• According to the National Institute of Mental Health's Sequenced Treatment Alternative to Relieve Depression (STAR-D) trial, a substantial number (between about 25 percent and 33 percent) of patients will improve with the addition or substitution of a different drug.

      • On average, 61 percent of patients taking second-generation antidepressants experience at least one side effect. The most common are nausea and vomiting, constipation, diarrhea, dizziness, headache and sleeplessness.

      • Venlafaxine, an SNRI, is associated with a higher incidence of nausea and vomiting than SSRIs. That drug is also more likely than SSRIs to be discontinued due to adverse events.

      • Sertraline is more likely to cause diarrhea than bupropion, citalopram, fluoxetine, fluvoxamine, mirtazapine, nefazodone, paroxetine, or venlafaxine. Mirtazapine leads to higher weight gains than fluoxetine, paroxetine, venlafaxine, or trazodone. Trazodone is associated with higher rates of sleeplessness than bupropion, fluoxetine, mirtazapine, paroxetine, or venlafaxine.

      • Paroxetine and venlafaxine have the highest rates of discontinuation. Fluoxetine has the lowest.

      • Second-generation antidepressants work at different rates. Seven studies funded by the maker of mirtazapine showed that the drug works faster than citalopram, fluoxetine, paroxetine, or sertraline.

      • Bupropion is less likely to cause sexual dysfunction than fluoxetine, paroxetine, or sertaline. Paroxetine has higher rates of sexual dysfunction than fluoxetine, fluvoxamine, nefazodone, or sertraline.

      "As with all medications, second-generation antidepressants should be used after careful consideration of benefits and risks," Dr. Clancy said. "It's up to clinicians and patients to work closely together so the best possible results are achieved."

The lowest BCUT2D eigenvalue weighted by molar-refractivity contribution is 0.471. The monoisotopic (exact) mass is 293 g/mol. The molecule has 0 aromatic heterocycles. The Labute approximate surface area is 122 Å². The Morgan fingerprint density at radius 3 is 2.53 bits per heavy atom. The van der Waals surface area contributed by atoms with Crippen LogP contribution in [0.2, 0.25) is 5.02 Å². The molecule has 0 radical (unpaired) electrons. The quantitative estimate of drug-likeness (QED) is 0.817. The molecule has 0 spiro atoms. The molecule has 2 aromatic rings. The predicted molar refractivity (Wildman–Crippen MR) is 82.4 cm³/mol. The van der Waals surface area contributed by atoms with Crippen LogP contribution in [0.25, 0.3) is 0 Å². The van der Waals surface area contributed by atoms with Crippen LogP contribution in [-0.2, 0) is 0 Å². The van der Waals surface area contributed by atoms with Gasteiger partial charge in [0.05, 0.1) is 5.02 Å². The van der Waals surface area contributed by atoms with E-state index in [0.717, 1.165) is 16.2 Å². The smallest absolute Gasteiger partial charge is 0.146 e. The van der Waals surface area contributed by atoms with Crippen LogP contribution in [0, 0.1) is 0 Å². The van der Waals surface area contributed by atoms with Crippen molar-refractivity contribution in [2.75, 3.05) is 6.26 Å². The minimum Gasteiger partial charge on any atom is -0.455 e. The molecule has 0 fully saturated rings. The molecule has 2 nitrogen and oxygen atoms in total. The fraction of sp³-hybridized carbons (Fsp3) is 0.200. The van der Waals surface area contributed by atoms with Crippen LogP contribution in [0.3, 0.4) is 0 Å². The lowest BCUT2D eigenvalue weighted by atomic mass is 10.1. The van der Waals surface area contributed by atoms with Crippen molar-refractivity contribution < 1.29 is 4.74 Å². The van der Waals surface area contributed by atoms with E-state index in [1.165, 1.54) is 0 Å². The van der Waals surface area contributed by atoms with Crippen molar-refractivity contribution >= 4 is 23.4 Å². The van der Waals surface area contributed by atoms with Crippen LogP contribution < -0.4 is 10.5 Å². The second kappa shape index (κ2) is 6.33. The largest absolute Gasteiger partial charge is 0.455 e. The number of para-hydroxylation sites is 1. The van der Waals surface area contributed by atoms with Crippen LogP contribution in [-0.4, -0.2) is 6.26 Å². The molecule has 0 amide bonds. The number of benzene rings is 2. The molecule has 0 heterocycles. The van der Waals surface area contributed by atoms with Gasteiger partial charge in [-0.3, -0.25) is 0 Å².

Antidepressants Similar in Effectiveness, But Side Effects Differ...
      Read lessRead more

      Nightmare On the Runway

      Stranded Airline Passengers Organize after Holiday Delays

      A horrifying experience for one planeload of passengers may turn out to be a blessing for all air travelers.

      American Airlines flight 1348, bound from San Francisco to Dallas-Fort Worth on Dec. 29 sat on an Austin runway for nearly nine hours while fierce but slow-moving thunderstorms pounded the state of Texas.

      Food, water, and patience were soon in short supply, along with working toilets.

      But passengers had plenty of time to prepare the groundwork for a new Congressional lobbying group called the Coalition for Airline Passengers' Bill of Rights. With consumer-conscious Democrats controlling both houses, passage of legislation seems more likely than it did in 1999.

      That was the year the airline industry adopted a voluntary standard that effectively killed a bill created after a Northwest plane was stranded on the tarmac for many hours.

      Story continues below video

      Furious passengers from the latest fiasco insist the voluntary standard is worthless. They've started a website called www.flyersrights.org/index.php.

      "Enough is enough," said American passenger Kate Hanni in a Jan. 22 press release published by the coalition. "This is not the first time, nor it is likely to be the last, that this kind of degrading treatment is visited on passengers.

      "Thousands of legitimate complaints by travelers mistreated by the airlines are regularly dismissed or inadequately addressed by the industry," she fumed.

      Now that the legacy carriers are making money again, they do not figure to retain the sympathy of lawmakers who voted them generous subsidies and immunity from lawsuits after their airplanes were used in the terrorist attacks of Sept. 11, 2001.

      In fact, carriers could be in for a rude awakening after legislators collect all the testimony from passengers trapped in grounded planes on New Year's weekend.

      Flight 1348, for example, was an hour late leaving San Francisco because of a mechanical problem. Had that delay not occurred, it could have reached DFW before the bad weather arrived. Instead, the MD-80 was diverted to Austin as one of 85 American flights diverted from Dallas that day.